[Skip to Content]
Access to paid content on this site is currently suspended due to excessive activity being detected from your IP address Please contact the publisher to request reinstatement.
[Skip to Content Landing]
December 7, 1970

Health Manpower: Physician Time Expended in Obtaining Haircuts

Author Affiliations

Oklahoma City

JAMA. 1970;214(10):1890. doi:10.1001/jama.1970.03180100080030

This article is only available in the PDF format. Download the PDF to view the article, as well as its associated figures and tables.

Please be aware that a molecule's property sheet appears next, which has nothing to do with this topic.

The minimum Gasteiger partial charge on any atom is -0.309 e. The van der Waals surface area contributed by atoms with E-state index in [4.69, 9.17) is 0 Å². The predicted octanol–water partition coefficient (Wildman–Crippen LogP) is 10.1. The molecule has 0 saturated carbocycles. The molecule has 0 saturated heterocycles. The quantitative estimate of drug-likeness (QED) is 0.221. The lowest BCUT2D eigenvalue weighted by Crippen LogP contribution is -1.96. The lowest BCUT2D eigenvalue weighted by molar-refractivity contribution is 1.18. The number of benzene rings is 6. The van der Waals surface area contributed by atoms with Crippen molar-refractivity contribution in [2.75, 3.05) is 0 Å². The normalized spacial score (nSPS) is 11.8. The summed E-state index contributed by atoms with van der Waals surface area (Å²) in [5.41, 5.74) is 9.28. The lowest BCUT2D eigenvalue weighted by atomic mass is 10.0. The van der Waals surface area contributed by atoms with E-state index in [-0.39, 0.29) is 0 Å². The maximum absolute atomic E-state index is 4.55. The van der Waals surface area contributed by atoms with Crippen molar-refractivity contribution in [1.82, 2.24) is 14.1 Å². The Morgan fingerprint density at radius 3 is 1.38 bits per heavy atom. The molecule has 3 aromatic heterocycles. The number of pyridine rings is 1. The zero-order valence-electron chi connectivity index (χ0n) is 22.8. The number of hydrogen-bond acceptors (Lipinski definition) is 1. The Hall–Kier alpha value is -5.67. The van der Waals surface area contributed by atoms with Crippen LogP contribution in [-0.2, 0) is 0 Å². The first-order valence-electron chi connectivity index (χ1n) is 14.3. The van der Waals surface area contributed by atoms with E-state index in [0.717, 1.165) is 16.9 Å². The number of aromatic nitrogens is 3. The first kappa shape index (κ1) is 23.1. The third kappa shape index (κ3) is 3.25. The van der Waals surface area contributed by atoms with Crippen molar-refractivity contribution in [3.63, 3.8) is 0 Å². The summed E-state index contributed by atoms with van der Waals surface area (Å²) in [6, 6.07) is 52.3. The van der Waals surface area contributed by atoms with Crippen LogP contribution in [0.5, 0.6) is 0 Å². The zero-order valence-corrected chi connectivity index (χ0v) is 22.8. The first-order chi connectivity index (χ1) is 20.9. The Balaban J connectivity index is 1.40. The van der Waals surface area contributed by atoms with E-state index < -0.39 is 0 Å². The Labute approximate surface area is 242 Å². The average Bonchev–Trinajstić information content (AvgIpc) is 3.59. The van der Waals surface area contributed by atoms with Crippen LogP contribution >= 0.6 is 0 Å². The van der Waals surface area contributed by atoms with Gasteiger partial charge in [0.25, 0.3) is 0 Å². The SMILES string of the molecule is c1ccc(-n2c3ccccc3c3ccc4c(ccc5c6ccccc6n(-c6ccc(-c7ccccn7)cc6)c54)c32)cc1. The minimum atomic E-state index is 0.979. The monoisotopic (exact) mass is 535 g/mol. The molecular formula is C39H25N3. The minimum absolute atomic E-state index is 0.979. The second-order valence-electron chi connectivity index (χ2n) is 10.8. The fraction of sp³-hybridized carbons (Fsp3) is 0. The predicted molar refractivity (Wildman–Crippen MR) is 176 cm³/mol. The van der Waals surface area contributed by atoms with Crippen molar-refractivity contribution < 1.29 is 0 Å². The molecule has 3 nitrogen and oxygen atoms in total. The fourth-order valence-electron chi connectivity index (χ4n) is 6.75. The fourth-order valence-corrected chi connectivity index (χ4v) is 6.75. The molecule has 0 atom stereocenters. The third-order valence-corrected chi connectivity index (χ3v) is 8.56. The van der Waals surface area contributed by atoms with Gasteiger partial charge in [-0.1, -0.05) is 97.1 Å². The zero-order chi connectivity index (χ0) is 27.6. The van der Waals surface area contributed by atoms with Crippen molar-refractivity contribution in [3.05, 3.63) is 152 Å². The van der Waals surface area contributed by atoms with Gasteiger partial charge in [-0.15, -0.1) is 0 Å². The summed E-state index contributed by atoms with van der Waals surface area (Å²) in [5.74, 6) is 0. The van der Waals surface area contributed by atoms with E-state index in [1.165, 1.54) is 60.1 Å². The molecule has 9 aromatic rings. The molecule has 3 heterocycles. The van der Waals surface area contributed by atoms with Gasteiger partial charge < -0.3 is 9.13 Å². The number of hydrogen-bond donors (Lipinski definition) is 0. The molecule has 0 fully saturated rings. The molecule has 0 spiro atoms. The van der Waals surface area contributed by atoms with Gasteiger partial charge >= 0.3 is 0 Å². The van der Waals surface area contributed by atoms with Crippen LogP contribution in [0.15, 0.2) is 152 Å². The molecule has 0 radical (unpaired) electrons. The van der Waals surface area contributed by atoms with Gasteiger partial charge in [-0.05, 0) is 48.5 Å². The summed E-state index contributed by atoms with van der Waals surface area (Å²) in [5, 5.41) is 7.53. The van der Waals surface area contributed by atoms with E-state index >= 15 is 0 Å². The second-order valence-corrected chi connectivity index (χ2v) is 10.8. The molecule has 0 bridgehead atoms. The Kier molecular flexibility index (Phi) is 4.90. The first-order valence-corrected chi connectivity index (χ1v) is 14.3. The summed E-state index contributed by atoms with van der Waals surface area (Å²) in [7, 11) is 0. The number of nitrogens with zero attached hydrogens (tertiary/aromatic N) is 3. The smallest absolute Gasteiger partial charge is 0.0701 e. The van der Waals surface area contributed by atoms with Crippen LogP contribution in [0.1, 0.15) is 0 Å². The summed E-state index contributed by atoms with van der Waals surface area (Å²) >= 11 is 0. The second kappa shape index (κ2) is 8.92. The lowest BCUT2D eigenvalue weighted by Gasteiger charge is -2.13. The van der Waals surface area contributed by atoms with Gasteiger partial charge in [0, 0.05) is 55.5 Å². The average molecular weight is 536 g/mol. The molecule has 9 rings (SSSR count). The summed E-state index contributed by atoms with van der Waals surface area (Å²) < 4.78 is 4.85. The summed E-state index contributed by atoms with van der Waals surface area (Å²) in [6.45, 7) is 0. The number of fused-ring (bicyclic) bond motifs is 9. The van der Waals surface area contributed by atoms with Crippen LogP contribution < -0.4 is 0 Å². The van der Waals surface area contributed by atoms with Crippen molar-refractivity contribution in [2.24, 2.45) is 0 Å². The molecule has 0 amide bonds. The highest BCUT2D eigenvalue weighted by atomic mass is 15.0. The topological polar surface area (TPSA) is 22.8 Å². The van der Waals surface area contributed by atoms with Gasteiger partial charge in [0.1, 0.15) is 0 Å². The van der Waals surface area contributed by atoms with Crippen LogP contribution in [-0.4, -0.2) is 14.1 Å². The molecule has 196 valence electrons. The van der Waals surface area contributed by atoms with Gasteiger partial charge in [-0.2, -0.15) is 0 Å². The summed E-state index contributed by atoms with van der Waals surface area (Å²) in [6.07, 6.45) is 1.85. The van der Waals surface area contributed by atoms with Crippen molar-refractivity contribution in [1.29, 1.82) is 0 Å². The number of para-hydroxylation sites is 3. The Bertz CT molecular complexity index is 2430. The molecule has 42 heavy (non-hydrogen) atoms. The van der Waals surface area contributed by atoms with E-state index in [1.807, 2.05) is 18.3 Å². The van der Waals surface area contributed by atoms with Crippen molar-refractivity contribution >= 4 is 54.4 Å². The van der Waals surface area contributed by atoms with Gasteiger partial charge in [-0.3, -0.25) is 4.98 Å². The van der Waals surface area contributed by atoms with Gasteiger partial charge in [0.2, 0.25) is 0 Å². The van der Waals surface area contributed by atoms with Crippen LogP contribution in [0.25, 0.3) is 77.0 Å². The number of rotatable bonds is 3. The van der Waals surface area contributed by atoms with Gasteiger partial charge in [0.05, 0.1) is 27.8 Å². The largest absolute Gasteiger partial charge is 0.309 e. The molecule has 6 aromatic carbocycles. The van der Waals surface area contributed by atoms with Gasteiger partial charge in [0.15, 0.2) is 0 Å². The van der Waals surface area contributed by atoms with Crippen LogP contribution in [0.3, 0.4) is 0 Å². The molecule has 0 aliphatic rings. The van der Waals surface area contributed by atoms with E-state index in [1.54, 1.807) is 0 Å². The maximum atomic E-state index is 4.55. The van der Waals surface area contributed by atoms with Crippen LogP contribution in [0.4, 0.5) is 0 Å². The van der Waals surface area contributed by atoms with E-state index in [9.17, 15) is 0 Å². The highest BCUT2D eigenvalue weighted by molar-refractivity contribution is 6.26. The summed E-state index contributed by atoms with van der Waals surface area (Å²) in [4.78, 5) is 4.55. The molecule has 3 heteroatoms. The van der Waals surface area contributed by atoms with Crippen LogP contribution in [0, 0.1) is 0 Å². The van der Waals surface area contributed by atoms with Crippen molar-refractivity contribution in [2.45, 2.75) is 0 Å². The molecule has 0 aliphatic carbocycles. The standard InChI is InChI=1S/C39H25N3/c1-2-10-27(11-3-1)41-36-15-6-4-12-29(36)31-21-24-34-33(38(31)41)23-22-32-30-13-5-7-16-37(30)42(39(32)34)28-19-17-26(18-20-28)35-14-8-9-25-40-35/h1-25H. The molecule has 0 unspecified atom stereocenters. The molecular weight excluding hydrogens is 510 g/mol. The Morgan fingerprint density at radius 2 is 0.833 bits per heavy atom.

To the Editor.—  The physician's time is a subject of increasing importance. To a professor of pediatrics and pediatrician-in-chief of an active children's hospital, time is the most valuable commodity. It is often difficult to find time for "routine" but necessary activities, such as haircuts. During a 1.5-year period (January 1969 through June 1970), a record of the amount of time expended in obtaining my haircuts was maintained.Although I have no particular tonsorial demands or eccentricities, I usually obtain haircuts at the same barbershop. The barbershop is located 7.1 miles from my office and is not operated by appointment.As shown in the Table, a total of 24 haircuts was obtained during this 18-month period. Once when I was particularly "shaggy," I prevailed on the volunteer barber for hospitalized children to cut my hair in the office at the usual fee after completion of his primary mission, at the